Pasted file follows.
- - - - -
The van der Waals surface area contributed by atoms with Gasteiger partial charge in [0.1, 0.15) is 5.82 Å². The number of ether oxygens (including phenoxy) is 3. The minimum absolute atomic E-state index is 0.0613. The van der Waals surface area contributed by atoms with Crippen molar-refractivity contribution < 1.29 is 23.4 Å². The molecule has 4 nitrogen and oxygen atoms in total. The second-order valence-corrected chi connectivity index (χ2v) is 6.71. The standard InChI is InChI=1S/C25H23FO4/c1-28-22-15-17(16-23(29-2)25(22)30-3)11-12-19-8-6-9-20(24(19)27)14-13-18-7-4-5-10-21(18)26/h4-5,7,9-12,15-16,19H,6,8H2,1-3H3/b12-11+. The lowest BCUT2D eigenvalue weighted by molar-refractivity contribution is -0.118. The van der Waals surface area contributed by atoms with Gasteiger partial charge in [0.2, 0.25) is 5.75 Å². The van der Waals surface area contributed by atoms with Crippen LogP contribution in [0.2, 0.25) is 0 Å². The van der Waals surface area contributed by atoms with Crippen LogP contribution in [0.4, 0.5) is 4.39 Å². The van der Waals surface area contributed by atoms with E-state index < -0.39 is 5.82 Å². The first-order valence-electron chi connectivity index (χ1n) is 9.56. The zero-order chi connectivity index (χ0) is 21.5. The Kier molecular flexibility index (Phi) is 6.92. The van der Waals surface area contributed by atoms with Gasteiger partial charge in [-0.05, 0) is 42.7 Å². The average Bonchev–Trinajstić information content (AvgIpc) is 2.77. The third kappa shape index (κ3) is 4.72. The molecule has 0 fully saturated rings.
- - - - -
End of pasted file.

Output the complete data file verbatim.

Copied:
The van der Waals surface area contributed by atoms with Gasteiger partial charge in [0.1, 0.15) is 5.82 Å². The number of ether oxygens (including phenoxy) is 3. The minimum absolute atomic E-state index is 0.0613. The van der Waals surface area contributed by atoms with Crippen molar-refractivity contribution < 1.29 is 23.4 Å². The molecule has 4 nitrogen and oxygen atoms in total. The second-order valence-corrected chi connectivity index (χ2v) is 6.71. The standard InChI is InChI=1S/C25H23FO4/c1-28-22-15-17(16-23(29-2)25(22)30-3)11-12-19-8-6-9-20(24(19)27)14-13-18-7-4-5-10-21(18)26/h4-5,7,9-12,15-16,19H,6,8H2,1-3H3/b12-11+. The lowest BCUT2D eigenvalue weighted by molar-refractivity contribution is -0.118. The van der Waals surface area contributed by atoms with Gasteiger partial charge in [0.2, 0.25) is 5.75 Å². The van der Waals surface area contributed by atoms with Crippen LogP contribution in [0.2, 0.25) is 0 Å². The van der Waals surface area contributed by atoms with Crippen LogP contribution in [0.4, 0.5) is 4.39 Å². The van der Waals surface area contributed by atoms with E-state index < -0.39 is 5.82 Å². The first-order valence-electron chi connectivity index (χ1n) is 9.56. The zero-order chi connectivity index (χ0) is 21.5. The Kier molecular flexibility index (Phi) is 6.92. The van der Waals surface area contributed by atoms with Gasteiger partial charge in [-0.05, 0) is 42.7 Å². The average Bonchev–Trinajstić information content (AvgIpc) is 2.77. The third kappa shape index (κ3) is 4.72. The molecule has 0 fully saturated rings.